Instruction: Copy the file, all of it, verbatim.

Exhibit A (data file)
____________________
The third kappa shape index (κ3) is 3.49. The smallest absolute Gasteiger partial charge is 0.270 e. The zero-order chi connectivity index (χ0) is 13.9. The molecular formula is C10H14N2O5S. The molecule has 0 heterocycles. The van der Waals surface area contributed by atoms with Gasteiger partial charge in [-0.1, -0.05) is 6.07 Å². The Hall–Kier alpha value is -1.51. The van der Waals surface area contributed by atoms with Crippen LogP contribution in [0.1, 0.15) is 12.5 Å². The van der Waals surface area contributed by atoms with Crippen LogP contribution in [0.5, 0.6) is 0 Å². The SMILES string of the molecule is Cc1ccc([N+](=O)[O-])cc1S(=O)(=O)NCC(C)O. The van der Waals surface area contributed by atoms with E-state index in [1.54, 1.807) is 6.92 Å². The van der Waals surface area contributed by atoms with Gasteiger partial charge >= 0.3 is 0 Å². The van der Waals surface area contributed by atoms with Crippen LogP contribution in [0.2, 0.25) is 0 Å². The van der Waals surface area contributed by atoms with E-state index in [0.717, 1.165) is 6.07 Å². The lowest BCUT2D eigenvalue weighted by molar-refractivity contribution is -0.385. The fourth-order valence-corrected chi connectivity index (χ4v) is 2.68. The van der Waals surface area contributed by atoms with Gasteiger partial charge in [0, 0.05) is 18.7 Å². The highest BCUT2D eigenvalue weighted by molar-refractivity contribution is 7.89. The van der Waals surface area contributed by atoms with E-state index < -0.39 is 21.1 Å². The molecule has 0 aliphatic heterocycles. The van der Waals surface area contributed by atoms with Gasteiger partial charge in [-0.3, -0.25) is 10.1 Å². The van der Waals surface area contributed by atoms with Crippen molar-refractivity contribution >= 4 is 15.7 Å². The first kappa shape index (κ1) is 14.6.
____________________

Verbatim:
The third kappa shape index (κ3) is 3.49. The smallest absolute Gasteiger partial charge is 0.270 e. The zero-order chi connectivity index (χ0) is 13.9. The molecular formula is C10H14N2O5S. The molecule has 0 heterocycles. The van der Waals surface area contributed by atoms with Gasteiger partial charge in [-0.1, -0.05) is 6.07 Å². The Hall–Kier alpha value is -1.51. The van der Waals surface area contributed by atoms with Crippen LogP contribution in [0.1, 0.15) is 12.5 Å². The van der Waals surface area contributed by atoms with Crippen LogP contribution in [0.5, 0.6) is 0 Å². The SMILES string of the molecule is Cc1ccc([N+](=O)[O-])cc1S(=O)(=O)NCC(C)O. The van der Waals surface area contributed by atoms with E-state index in [1.54, 1.807) is 6.92 Å². The van der Waals surface area contributed by atoms with Gasteiger partial charge >= 0.3 is 0 Å². The van der Waals surface area contributed by atoms with Crippen LogP contribution in [0.2, 0.25) is 0 Å². The van der Waals surface area contributed by atoms with E-state index in [0.717, 1.165) is 6.07 Å². The lowest BCUT2D eigenvalue weighted by molar-refractivity contribution is -0.385. The fourth-order valence-corrected chi connectivity index (χ4v) is 2.68. The van der Waals surface area contributed by atoms with Gasteiger partial charge in [0, 0.05) is 18.7 Å². The highest BCUT2D eigenvalue weighted by molar-refractivity contribution is 7.89. The van der Waals surface area contributed by atoms with E-state index < -0.39 is 21.1 Å². The molecule has 0 aliphatic heterocycles. The van der Waals surface area contributed by atoms with Gasteiger partial charge in [-0.3, -0.25) is 10.1 Å². The van der Waals surface area contributed by atoms with Crippen molar-refractivity contribution >= 4 is 15.7 Å². The first kappa shape index (κ1) is 14.6.